Driver fights Gatwick airport drop-off fine with ChatGPT – and wins

By Harry Kemble
Home » Driver fights Gatwick airport drop-off fine with ChatGPT – and wins

A motorist has successfully challenged a £100 fine for driving through a drop-off area at Gatwick airport using ChatGPT.

Shaun Bosley, from Brighton, received the ‘final notice’ penalty after he dropped off a colleague at Gatwick airport last November.

However, he claimed he had not received any previous correspondence from National Car Parks (NCP) and turned to artificial intelligence chatbot ChatGPT, which can be used to generate human-like conversations, to write a response.

Shaun told LBC: “I just typed ‘write an appeal to a penalty charge notice for driving through Gatwick airport. I have received final notice, but never received first notice of the penalty’, and straight away it came back with a great response.”

In the appeal, the ChatGPT referenced the ‘undue stress and hardship’ the financial notice had caused and also requested that NCP provide ‘information regarding the circumstances’ as to why the driver hadn’t received a first notice.

“I understand that it is my responsibility as a driver to be aware of the rules and regulations regarding driving through an airport,” ChatGPT wrote.

“However, I never received the first notice of the penalty and therefore, did not have the opportunity to contest the charge or pay the fine in a timely manner.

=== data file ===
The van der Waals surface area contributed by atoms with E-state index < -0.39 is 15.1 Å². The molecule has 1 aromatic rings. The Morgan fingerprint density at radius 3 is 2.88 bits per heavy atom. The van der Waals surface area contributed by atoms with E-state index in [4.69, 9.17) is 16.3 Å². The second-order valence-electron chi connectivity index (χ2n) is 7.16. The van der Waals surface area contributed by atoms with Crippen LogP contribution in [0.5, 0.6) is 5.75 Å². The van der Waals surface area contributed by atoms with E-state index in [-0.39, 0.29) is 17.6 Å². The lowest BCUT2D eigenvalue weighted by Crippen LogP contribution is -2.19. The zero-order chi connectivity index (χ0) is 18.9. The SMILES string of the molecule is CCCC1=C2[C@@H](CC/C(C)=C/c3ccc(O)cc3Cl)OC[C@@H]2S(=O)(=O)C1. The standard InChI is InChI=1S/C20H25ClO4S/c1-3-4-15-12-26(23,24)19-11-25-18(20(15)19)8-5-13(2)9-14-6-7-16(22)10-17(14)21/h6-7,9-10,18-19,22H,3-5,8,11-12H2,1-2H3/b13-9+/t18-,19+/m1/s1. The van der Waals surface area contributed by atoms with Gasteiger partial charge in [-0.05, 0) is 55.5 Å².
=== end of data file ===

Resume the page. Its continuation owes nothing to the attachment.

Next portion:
“I believe that the debt collection process has been premature and I request that you reconsider the penalties imposed.”

Motorists dropping passengers at Gatwick must pay £5 for a maximum of 10 minutes. They are charged a further £1 for every minute they stay after that up to a maximum of 20 minutes.

Shaun said NCP responded to his appeal the next day and reduced the fine to £15, which was the original amount.

“It’s insane how [ChatGpt] writes like a human,” he added. “I didn’t have to look at it and think ‘that sounds like a robot, I need to change some of it’, it was so conversational.”

A NCP spokesperson said: “NCP takes appeals on their own individual merit. Looking at this particular appeal we can confirm that the appeal decision would have been the same regardless of the usage of the AI to appeal.”

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